‘Some balls were seaming a mile’: Australia on top despite late blows

Hobart: Stuart Broad claimed the last laugh against David Warner in their celebrated rivalry as Australia overcame the dud hand dealt to them by the pink ball gods to stay on course for a triumphant finish to their Ashes campaign.

On another high octane day which saw 17 wickets fall, England landed three late blows under lights, dismissing Warner, Marnus Labuschagne and Usman Khawaja cheaply. But the hosts are well on top at stumps on the second day after another poor display with the bat by the visitors, who were dismissed for 188.

England’s Stuart Broad celebrates after dismissing David Warner on day two.Credit:Getty Images

Australia will resume on 3-37, a lead of 152, with a hungry Steve Smith eager to finish off the series with a knock to remember. England believe a target less than 300 is chase-able but they need to do everything right on the third day to restrict Australia.

“It’s not often Steve misses out twice in a Test match,” Australia captain Pat Cummins, who claimed four wickets, said on Saturday night.

“That was [some] bloody tough conditions out there, some balls were seaming an absolute mile. I’m sure he’s ready to go tomorrow. He hasn’t scored a hundred this series, tomorrow he’ll be pretty up for it.

“That night session they’re the kind of night sessions you have to be careful of in day/night cricket if you get caught out with the new ball.

“Warm and humid, they do a little bit more as well. It’s a fairly good effort to only be three down in really tough conditions.”

Cummins paid tribute to latecomer Scott Boland, who won the admiration from teammates this time in the unfamiliar role as nightwatchman. The No.11 wore several blows in his 25 balls but was unconquered, as he was earlier in the day in a handy last-wicket stand.

“He got a few singles from the last ball of the over, solid defence, wore a couple on his hands,” Cummins said. “Hopefully from his hard work, the batters can cash in when the wicket’s a bit easier in the day.”

Warner was adamant he could turn the tables on Broad back on home soil this series but his long-time nemesis has claimed the points.

Broad sent Warner off with just his second pair in 91 Tests, both of which have come from his past seven Ashes fixtures.

In the 66 balls he faced from Broad this series, Warner lost his wicket twice for just 25 runs – not quite as one-sided as 2019 when he fell seven times in 104 balls but a victory for the seamer nevertheless. Warner is open for another campaign in England next year though at the age of 36 he cannot be better than a 50-50 prospect to make it that far.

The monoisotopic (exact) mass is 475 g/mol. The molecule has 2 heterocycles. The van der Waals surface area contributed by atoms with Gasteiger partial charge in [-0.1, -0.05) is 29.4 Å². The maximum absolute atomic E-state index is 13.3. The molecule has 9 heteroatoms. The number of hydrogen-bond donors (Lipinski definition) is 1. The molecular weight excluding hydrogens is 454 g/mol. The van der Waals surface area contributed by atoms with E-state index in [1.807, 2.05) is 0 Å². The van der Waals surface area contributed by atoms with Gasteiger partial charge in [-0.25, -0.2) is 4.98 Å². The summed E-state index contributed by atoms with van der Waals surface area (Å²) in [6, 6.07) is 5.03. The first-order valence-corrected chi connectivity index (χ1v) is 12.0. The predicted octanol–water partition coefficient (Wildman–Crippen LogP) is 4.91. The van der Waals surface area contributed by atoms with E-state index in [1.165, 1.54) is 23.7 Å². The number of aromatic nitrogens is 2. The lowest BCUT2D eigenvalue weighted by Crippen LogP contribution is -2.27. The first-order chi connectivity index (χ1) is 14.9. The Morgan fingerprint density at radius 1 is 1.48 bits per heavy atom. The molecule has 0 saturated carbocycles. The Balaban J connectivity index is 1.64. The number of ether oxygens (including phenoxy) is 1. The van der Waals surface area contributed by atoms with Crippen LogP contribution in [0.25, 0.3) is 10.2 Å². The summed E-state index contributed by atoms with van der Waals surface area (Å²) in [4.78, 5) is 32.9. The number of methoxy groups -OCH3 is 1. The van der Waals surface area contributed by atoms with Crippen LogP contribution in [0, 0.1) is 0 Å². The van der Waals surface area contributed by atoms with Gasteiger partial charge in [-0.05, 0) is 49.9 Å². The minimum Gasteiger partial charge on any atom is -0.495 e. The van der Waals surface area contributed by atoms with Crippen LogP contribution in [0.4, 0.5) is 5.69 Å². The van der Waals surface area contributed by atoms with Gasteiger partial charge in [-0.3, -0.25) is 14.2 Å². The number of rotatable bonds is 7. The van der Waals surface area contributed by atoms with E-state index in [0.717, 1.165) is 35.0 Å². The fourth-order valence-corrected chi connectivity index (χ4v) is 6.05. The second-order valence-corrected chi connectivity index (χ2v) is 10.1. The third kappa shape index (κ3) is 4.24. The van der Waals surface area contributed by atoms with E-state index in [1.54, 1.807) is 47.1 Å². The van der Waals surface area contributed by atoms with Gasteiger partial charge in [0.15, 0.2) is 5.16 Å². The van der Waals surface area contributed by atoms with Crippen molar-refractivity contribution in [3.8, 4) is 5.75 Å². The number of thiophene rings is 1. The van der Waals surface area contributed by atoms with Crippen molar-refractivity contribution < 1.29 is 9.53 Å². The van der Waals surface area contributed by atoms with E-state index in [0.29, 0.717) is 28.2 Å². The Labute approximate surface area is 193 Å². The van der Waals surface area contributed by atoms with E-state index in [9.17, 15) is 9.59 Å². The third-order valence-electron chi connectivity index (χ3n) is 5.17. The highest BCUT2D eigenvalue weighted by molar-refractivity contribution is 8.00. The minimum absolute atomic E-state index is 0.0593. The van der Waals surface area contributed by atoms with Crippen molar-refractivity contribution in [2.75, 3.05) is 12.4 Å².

Khawaja needed only two games to ride the ups and downs of Test cricket. He could not get his gloves out of the way of a well-directed bumper from Mark Wood, dismissed for 11 to complete twin failures after twin tons in his comeback game in Sydney. Conditions, though, were not in his favour.

Pat Cummins takes the wicket of Zak Crawley.Credit:Getty Images

These are only minor losses for Australia, who have the opportunity on Sunday to bat England out of the game on a pitch that is not as spicy as it was on the first afternoon despite the high number of wickets falling.

There was still enough life, though, for the Australia attack to tease out the numerous flaws in England’s frontline batters.

Even with the charity of two non-referrals from faint edges, Australia still made a mess of their opponent, who failed to reach 300 in all nine of their innings.

If either Warner or Khawaja had held on to the snicks from Woakes on zero and five, the door would already be slammed shut. Woakes has done little with the ball but has played some fighting knocks at No.8, this time top-scoring with 36.

Rarely will England have a better opportunity to strike a blow on these shores. Their seamers had first use of a verdant deck, bowled with a new pink ball under lights in Australia’s second innings, and their batters enjoyed the most favourable conditions for batting only to make basic errors.

Ben Stokes could consider himself unfortunate that his rifled cut shot was brilliantly caught by Nathan Lyon, and Dawid Malan was strangled down the leg side but England did not help themselves.

For reasons known only to Rory Burns, the embattled opener opted not to dive for the crease in his comeback game and was run out by a matter of inches after being called through for a hairy single by Zak Crawley.

His lack of urgency belied what is on the line for Burns in this game, earning a rebuke from former Australia captain Ricky Ponting.

England’s dysfunction at the top of the order means they are playing with one hand tied behind their back. They have failed to reach double figures in six of their nine innings. Embarrassingly, Australia’s 10th-wicket partnership is averaging more than England’s opening stand of 12.77. Australia’s openers had a hellish time in 2019 but had Smith to rescue them.

Burns could not even say it was a chance-less duck, surviving after the hosts did not hear a thin edge to Mitchell Starc from the first over of the innings.

Ollie Pope was more composed than the player who was out of his depth in the first two games, but he was lulled into a needless prod from Scott Boland, who was more threatening than his 1-33 suggested.

Cummins made the key breakthroughs for his team, removing Joe Root and Malan in quick succession just as the pair were making inroads into Australia’s total of 303.

It will be of little consolation to Root that his lbw, for 34, broke a run of eight snicks behind the stumps. As captain, Root must wear the brunt of the criticism for his team’s woeful summer but he has performed admirably with the bat in a series dominated by the bowlers on seam-friendly tracks.

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